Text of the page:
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Pope's Christmas wish: hope for a better world

By The Associated Press

This article was published December 25, 2013 at 10:53 a.m.

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Pope Francis delivers his "Urbi et Orbi" (to the City and to the World) message from the central balcony of St. Peter's Basilica at the Vatican, Wednesday, Dec. 25, 2013. Pope Francis on Christmas day is wishing for a better world, with peace for the land of Jesus' birth, for Syria and Africa as well as for the dignity of migrants and refugees fleeing misery and conflict. Francis spoke from the central balcony of St. Peter's Basilica Wednesday to tens of thousands of tourists, pilgrims and Romans in the square below. He said he was joining in the song of Christmas angels with all those hoping "for a better world," and with those who "care for others, humbly."

VATICAN CITY — Pope Francis offered Christmas wishes Wednesday for a better world, praying for protection for Christians under attack, battered women and trafficked children, peace in the Middle East and Africa, and dignity for refugees fleeing misery and conflict around the globe.

Francis delivered the traditional "Urbi et Orbi" (Latin for "to the city and to the world") speech from the central balcony of St. Peter's Basilica to more than 70,000 cheering tourists, pilgrims and Romans in the square below.

In his first Christmas message since being elected pontiff in March, he asked for all to share in the song of Christmas angels, "for every man or woman ... who hopes for a better world, who cares for others," humbly.

Among places ravaged by conflict, Francis singled out Syria, which saw its third Christmas during civil war; South Sudan; the Central African Republic; Nigeria; and Iraq.

In Iraq on Wednesday, militants targeted Christians in two attacks, including a bomb that exploded near a church during Christmas Mass in Baghdad. The separate bombings killed dozens of people.

The Vatican has been trying to raise concern in the world for persecution and attacks on Christians in parts of the Middle East and Africa.

"Lord of life, protect all who are persecuted in your name," Francis said.

Adding an off-the-cuff remark, Francis said he was also inviting non-believers to join their desire for peace with everyone else.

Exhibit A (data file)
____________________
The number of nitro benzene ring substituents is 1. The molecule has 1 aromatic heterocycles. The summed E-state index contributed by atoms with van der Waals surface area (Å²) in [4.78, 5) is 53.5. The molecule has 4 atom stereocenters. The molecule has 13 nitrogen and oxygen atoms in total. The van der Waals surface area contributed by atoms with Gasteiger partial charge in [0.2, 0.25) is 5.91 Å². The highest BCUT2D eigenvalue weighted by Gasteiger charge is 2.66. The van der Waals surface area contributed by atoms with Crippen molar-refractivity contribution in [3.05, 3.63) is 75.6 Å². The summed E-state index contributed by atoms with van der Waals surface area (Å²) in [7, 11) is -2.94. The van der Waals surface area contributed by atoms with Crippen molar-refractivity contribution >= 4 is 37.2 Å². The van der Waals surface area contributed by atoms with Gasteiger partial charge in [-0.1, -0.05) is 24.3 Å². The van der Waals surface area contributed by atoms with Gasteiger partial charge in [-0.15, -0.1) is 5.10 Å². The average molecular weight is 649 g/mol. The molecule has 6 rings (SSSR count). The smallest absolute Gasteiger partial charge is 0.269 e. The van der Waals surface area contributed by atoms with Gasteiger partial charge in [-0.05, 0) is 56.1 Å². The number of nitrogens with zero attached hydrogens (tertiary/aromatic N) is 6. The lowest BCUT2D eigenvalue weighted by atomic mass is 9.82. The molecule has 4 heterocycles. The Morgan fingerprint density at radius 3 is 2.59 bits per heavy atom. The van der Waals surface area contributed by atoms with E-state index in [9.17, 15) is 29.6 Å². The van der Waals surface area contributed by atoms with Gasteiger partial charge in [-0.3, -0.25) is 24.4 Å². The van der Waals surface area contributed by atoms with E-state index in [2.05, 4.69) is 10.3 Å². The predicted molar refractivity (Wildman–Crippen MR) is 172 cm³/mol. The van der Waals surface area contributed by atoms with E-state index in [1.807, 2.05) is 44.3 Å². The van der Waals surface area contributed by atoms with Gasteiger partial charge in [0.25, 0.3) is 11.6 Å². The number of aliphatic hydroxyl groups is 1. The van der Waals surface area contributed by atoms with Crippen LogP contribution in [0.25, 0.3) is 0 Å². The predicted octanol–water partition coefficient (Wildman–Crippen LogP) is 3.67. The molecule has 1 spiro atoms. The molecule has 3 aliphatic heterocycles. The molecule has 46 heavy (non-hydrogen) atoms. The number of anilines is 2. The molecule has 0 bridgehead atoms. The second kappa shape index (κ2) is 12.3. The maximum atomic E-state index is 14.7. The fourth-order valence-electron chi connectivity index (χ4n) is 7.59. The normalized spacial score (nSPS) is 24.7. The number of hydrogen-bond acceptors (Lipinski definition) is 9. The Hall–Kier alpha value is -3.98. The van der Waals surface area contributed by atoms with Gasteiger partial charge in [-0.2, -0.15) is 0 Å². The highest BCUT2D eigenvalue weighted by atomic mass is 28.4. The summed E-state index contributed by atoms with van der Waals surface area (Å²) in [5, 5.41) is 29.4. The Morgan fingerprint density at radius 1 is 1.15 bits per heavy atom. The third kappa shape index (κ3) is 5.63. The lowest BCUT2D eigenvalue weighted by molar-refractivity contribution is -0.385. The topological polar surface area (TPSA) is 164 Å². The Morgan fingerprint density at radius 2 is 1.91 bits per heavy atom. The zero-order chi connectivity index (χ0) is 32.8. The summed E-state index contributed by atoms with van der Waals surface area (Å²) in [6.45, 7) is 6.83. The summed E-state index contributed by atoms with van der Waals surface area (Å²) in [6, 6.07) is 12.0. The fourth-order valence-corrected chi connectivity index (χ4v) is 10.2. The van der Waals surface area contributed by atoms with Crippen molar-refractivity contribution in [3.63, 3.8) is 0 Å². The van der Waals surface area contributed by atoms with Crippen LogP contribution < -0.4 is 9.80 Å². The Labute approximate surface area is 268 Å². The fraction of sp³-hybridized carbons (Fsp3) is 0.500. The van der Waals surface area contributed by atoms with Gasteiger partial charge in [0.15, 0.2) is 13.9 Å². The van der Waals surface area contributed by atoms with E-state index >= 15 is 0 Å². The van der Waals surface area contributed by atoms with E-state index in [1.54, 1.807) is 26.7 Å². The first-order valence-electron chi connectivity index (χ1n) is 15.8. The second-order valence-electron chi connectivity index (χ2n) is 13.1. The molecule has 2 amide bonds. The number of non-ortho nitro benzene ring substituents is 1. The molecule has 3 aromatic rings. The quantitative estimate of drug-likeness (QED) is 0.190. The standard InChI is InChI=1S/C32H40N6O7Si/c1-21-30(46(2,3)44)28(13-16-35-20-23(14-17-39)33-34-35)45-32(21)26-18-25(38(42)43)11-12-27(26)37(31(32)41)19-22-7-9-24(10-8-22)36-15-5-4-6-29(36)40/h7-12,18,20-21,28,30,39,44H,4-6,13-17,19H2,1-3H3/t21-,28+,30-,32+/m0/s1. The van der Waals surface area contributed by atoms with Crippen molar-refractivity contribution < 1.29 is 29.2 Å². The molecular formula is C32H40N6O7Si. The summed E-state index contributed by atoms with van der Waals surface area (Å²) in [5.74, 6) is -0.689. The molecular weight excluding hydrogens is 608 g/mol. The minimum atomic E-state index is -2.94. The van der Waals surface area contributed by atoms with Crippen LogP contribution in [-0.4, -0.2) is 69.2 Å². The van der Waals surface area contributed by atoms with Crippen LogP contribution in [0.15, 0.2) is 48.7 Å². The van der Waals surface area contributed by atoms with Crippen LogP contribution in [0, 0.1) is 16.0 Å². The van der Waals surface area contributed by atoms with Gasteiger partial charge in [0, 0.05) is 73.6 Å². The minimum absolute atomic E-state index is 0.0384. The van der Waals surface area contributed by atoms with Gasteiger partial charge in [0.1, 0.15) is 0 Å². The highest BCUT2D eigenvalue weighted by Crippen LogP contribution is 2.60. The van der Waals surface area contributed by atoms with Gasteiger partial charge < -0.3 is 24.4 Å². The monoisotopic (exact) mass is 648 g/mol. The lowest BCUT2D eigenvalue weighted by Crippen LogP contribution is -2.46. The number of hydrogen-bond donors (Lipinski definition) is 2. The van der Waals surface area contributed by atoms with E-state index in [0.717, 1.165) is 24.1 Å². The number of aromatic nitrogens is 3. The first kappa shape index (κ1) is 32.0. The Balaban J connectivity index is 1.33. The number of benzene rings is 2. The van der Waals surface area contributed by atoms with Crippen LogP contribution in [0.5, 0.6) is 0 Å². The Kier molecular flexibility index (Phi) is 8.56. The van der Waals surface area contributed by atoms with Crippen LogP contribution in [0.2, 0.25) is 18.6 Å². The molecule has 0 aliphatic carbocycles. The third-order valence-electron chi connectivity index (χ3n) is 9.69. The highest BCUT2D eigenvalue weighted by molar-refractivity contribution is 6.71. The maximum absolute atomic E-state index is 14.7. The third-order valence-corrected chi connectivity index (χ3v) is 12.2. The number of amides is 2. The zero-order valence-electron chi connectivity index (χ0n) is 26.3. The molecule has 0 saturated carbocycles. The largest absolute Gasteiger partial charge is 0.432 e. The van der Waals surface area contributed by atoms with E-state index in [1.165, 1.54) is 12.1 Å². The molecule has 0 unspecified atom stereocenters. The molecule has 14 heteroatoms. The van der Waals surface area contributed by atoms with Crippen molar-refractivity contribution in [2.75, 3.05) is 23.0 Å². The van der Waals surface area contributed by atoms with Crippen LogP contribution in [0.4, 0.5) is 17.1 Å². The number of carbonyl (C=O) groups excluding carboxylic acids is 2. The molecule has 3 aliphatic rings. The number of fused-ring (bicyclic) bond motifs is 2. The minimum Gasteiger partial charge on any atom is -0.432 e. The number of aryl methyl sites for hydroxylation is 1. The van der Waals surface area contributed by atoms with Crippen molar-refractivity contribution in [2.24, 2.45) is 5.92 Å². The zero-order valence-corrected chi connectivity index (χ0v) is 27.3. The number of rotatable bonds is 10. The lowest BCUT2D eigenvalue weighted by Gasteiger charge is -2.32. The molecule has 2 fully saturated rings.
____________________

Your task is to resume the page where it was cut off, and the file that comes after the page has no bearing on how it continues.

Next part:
The pope also prayed that God "bless the land where you chose to come into the world and grant a favorable outcome to the peace talks between Israelis and Palestinians."

Francis then explained his concept of peace.

"True peace is not a balancing of opposing forces. It's not a lovely facade which conceals conflicts and divisions," the pope said. "Peace calls for daily commitment," Francis said, reading the pages of his speech as they were ruffled by a chilly wind.

Francis also spoke of the lives of everyday people, especially those struggling for a better life.

Recalling the hundreds of migrants who have drowned this year while trying to reach European shores, including many close to the Italian island of Lampedusa, Francis prayed that refugees receive hope, consolation and assistance.

He added that "our thoughts turn to those children who are the most vulnerable victims of wars, but we think, too, of the elderly, of battered women" and others.

Comments on: Pope's Christmas wish: hope for a better world

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Displaying 1 - 3 of 3 total comments

Fdworfe says... December 25, 2013 at 12:31 p.m.

Not being Catholic and far short of qualifications to critique in depth the present papacy, I must at least say this man seems to have the courage of his convictions even if the ceiling falls in. Maybe that’s a particle of what the Christian religion is all about—taking a moral stand, that is. And of course, facing the realities of a rapidly and drastically changing world with a mind of its own, over which no one person or no one body can have much control. Good luck to His Holiness, and may we exercise our humanity and common sense, for those are in the final analysis about all we have to survive.

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djigoo says... December 25, 2013 at 12:45 p.m.

Truly a man of God. Viva il Papa!

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melaniemlandrum04061343 says... December 25, 2013 at 1:25 p.m.

God bless and protect this pope. I am not Catholic but, as my father would say, he is the real deal.

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